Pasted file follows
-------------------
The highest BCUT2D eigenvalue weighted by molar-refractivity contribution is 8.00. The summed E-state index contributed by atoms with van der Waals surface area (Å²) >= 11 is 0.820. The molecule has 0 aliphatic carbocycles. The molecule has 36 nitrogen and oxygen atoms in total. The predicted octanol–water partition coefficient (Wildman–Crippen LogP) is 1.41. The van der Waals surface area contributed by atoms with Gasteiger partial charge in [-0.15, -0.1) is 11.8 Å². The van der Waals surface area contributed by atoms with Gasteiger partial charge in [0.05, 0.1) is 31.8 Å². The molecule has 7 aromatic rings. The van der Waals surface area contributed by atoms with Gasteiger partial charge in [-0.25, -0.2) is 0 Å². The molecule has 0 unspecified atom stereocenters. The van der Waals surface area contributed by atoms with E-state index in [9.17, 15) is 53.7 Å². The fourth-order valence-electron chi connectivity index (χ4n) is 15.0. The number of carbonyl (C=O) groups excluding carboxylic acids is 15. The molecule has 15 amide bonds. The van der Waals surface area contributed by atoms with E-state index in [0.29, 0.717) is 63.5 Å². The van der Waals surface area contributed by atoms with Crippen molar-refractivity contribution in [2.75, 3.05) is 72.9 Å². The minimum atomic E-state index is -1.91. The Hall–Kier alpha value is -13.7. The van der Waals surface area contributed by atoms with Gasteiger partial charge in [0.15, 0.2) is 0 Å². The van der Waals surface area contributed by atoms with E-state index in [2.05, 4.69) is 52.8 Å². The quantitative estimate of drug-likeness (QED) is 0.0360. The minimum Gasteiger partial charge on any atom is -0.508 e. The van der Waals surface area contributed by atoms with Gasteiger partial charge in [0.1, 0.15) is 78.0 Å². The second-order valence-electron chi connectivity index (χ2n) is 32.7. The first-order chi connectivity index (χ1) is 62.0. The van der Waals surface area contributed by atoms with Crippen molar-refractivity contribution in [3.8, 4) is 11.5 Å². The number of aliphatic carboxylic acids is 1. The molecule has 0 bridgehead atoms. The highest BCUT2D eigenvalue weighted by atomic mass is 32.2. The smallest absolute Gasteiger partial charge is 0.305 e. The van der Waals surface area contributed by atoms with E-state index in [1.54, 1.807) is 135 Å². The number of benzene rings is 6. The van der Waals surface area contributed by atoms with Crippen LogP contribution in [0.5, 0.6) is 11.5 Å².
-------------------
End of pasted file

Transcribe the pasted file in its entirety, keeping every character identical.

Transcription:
The highest BCUT2D eigenvalue weighted by molar-refractivity contribution is 8.00. The summed E-state index contributed by atoms with van der Waals surface area (Å²) >= 11 is 0.820. The molecule has 0 aliphatic carbocycles. The molecule has 36 nitrogen and oxygen atoms in total. The predicted octanol–water partition coefficient (Wildman–Crippen LogP) is 1.41. The van der Waals surface area contributed by atoms with Gasteiger partial charge in [-0.15, -0.1) is 11.8 Å². The van der Waals surface area contributed by atoms with Gasteiger partial charge in [0.05, 0.1) is 31.8 Å². The molecule has 7 aromatic rings. The van der Waals surface area contributed by atoms with Gasteiger partial charge in [-0.25, -0.2) is 0 Å². The molecule has 0 unspecified atom stereocenters. The van der Waals surface area contributed by atoms with E-state index in [9.17, 15) is 53.7 Å². The fourth-order valence-electron chi connectivity index (χ4n) is 15.0. The number of carbonyl (C=O) groups excluding carboxylic acids is 15. The molecule has 15 amide bonds. The van der Waals surface area contributed by atoms with E-state index in [0.29, 0.717) is 63.5 Å². The van der Waals surface area contributed by atoms with Crippen molar-refractivity contribution in [2.75, 3.05) is 72.9 Å². The minimum atomic E-state index is -1.91. The Hall–Kier alpha value is -13.7. The van der Waals surface area contributed by atoms with Gasteiger partial charge in [0.15, 0.2) is 0 Å². The van der Waals surface area contributed by atoms with E-state index in [2.05, 4.69) is 52.8 Å². The quantitative estimate of drug-likeness (QED) is 0.0360. The minimum Gasteiger partial charge on any atom is -0.508 e. The van der Waals surface area contributed by atoms with Gasteiger partial charge in [0.1, 0.15) is 78.0 Å². The second-order valence-electron chi connectivity index (χ2n) is 32.7. The first-order chi connectivity index (χ1) is 62.0. The van der Waals surface area contributed by atoms with Crippen molar-refractivity contribution in [3.8, 4) is 11.5 Å². The number of aliphatic carboxylic acids is 1. The molecule has 0 bridgehead atoms. The highest BCUT2D eigenvalue weighted by atomic mass is 32.2. The smallest absolute Gasteiger partial charge is 0.305 e. The van der Waals surface area contributed by atoms with E-state index in [1.54, 1.807) is 135 Å². The number of benzene rings is 6. The van der Waals surface area contributed by atoms with Crippen LogP contribution in [0.5, 0.6) is 11.5 Å².